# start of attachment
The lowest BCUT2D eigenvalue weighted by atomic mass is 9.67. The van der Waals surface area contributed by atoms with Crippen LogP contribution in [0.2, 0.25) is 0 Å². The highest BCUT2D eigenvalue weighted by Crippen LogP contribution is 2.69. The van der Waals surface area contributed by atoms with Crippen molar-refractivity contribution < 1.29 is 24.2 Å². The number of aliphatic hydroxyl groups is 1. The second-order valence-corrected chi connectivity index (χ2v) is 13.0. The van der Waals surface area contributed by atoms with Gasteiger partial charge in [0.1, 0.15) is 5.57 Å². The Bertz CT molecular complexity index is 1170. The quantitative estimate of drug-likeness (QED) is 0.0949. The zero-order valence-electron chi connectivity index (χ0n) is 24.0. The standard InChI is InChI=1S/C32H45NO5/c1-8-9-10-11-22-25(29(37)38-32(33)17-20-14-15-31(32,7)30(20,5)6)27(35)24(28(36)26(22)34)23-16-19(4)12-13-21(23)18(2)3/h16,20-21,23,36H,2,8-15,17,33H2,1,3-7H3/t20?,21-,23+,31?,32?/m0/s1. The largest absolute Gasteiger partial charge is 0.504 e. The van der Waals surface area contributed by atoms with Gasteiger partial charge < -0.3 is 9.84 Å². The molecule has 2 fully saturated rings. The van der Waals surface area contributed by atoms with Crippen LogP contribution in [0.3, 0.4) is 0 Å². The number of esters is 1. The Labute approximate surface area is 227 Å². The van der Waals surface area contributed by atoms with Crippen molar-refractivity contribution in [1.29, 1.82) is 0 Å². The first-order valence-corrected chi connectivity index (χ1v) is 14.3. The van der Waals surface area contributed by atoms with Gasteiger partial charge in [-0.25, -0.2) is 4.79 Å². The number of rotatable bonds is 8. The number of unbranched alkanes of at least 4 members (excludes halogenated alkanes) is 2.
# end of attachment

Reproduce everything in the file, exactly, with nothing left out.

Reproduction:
The lowest BCUT2D eigenvalue weighted by atomic mass is 9.67. The van der Waals surface area contributed by atoms with Crippen LogP contribution in [0.2, 0.25) is 0 Å². The highest BCUT2D eigenvalue weighted by Crippen LogP contribution is 2.69. The van der Waals surface area contributed by atoms with Crippen molar-refractivity contribution < 1.29 is 24.2 Å². The number of aliphatic hydroxyl groups is 1. The second-order valence-corrected chi connectivity index (χ2v) is 13.0. The van der Waals surface area contributed by atoms with Gasteiger partial charge in [0.1, 0.15) is 5.57 Å². The Bertz CT molecular complexity index is 1170. The quantitative estimate of drug-likeness (QED) is 0.0949. The zero-order valence-electron chi connectivity index (χ0n) is 24.0. The standard InChI is InChI=1S/C32H45NO5/c1-8-9-10-11-22-25(29(37)38-32(33)17-20-14-15-31(32,7)30(20,5)6)27(35)24(28(36)26(22)34)23-16-19(4)12-13-21(23)18(2)3/h16,20-21,23,36H,2,8-15,17,33H2,1,3-7H3/t20?,21-,23+,31?,32?/m0/s1. The largest absolute Gasteiger partial charge is 0.504 e. The van der Waals surface area contributed by atoms with Gasteiger partial charge < -0.3 is 9.84 Å². The molecule has 2 fully saturated rings. The van der Waals surface area contributed by atoms with Crippen LogP contribution in [0.3, 0.4) is 0 Å². The number of esters is 1. The Labute approximate surface area is 227 Å². The van der Waals surface area contributed by atoms with Crippen molar-refractivity contribution in [1.29, 1.82) is 0 Å². The first-order valence-corrected chi connectivity index (χ1v) is 14.3. The van der Waals surface area contributed by atoms with Gasteiger partial charge in [-0.25, -0.2) is 4.79 Å². The number of rotatable bonds is 8. The number of unbranched alkanes of at least 4 members (excludes halogenated alkanes) is 2.